Carnival wants to resume cruising in August
Cruise shipping giant Carnival Corporation has revealed plans to resume sailing at the beginning of August.
The phase-in sailings would be introduced in the company’s North America service with a total of eight ships from Miami, Port Canaveral, and Galveston.
The ships in question involve Carnival Dream, Carnival Freedom and Carnival Vista sailing from the Port of Galveston, Carnival Horizon, Carnival Magic and Carnival Sensation homeported in Miami, and Carnival Breeze and Carnival Elation homeported in Port Canaveral.
The company said it would extend the suspension of sailings in all other North American and Australian markets through August 31, meaning that all other cruises on these services would be cancelled in the meantime.
“We are committed to supporting all public health efforts to manage the COVID-19 situation. We are taking a measured approach, focusing our return to service on a select number of homeports where we have more significant operations that are easily accessible by car for the majority of our guests,” Carnival said announcing the plan.
“We will use this additional time to continue to engage experts, government officials and stakeholders on additional protocols and procedures to protect the health and safety of our guests, crew and the communities we serve.”
Carnival is eager to resume sailing as costs from the maintenance of ships, sailing cancellations, salary and other payments keep piling up.
However, it is yet unclear whether people would feel confident in taking a cruise any time soon, especially since lockdown measures and stay at home orders across the world remain in force.
Uphill battle for the cruise industry
The pandemic has had a major impact on the reputational image of the cruise industry especially in the wake of rampant outbreaks of the virus on multiple cruise ships that even resulted in deaths.
Infection reports continue emerging, the most recent one involving a crew member on board TUI Cruises’ Mein Schiff 3 who tested positive for the virus on April 30. Even though all other crew members on board the vessel tested negative, the incident shows that the pandemic is far from being over.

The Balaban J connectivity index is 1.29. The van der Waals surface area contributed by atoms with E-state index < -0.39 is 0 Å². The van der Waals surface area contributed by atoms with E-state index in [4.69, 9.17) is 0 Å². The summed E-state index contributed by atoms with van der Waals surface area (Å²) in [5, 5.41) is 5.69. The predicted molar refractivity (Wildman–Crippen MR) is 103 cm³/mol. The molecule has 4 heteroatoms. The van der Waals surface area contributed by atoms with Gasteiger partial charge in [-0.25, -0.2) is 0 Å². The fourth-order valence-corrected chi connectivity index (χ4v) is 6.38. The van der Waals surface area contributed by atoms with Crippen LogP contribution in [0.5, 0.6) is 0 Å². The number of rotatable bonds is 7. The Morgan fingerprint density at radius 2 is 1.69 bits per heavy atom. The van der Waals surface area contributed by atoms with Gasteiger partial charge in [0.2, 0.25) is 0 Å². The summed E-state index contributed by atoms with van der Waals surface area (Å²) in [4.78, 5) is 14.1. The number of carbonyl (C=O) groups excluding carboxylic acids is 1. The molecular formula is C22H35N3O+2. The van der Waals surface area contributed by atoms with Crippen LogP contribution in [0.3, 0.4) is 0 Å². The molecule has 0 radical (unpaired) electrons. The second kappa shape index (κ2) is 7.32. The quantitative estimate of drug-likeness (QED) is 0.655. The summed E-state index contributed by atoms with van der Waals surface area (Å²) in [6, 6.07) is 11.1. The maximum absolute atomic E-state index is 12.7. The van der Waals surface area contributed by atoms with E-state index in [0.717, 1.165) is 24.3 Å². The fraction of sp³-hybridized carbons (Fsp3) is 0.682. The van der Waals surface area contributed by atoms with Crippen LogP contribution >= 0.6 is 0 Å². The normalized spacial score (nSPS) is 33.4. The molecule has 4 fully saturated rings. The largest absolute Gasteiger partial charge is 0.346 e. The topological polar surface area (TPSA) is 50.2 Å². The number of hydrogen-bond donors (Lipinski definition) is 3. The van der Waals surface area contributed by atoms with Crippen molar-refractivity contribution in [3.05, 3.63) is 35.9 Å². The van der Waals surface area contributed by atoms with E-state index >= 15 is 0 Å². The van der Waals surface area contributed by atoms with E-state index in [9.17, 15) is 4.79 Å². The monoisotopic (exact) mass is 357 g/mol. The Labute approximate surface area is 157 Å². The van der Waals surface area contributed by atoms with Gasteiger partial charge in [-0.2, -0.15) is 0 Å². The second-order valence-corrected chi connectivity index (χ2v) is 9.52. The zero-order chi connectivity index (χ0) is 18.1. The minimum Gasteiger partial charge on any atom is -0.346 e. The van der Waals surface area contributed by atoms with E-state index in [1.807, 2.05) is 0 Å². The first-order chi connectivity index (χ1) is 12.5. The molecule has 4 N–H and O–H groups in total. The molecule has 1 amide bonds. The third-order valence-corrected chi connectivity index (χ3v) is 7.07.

What is more, ship quarantines and the inability of cruise ships to find ports to dock and disembark passengers amid lockdown measures have not aided the sentiment among potential passengers.
As such, the way of doing business would have to change in order to reassure cruise takers they would be safe.
According to a recent poll conducted fro SAGA, 62% of over-50s are reluctant to take a cruise due to the COVID-19 outbreak. Furthermore, 44% of respondents are delaying booking future travel, whilst 25% have already cancelled travel plans.
“ The figures released by SAGA will likely be skewed, due to the fact that more respondents are within the high-risk age range compared with the general public (for COVID-19), however, cruise companies should take this as a warning that many others will feel the same way,” Ben Cordwell, Travel & Tourism Analyst at GlobalData, commented.
“It is essential that cruise companies address the concerns of the public and have contingency plans in place to stop a repeat of what has been seen during this outbreak. If companies do not respond sufficiently, they risk experiencing severe public backlash that could take the industry years to recover from.”
The plans on the resumption of sailings are being revealed at a time when the U.S. Federal Maritime Commission is launching a fact-finding investigation on cruise line issues.
The investigation aims to determine the economic stability of the cruise lines and identify “commercial solutions to COVID-19 related issues interfering with the operations of the industry.
“When we talk about the ‘cruise industry’ we tend to think of the ship and vessel operator, but there is an exhaustive list of American citizens and businesses who rely on the work they do for the cruise lines. The sooner cruise companies are able to resume operations and provide certainty to the public about the lines’ financial security, the sooner we can bring stability to enterprises and communities that rely on the cruise industry for their livelihoods. I am confident that the fact-finding will identify useful commercial measures industry can take to achieve those goals,” said FMC Commissioner Louis E. Sola.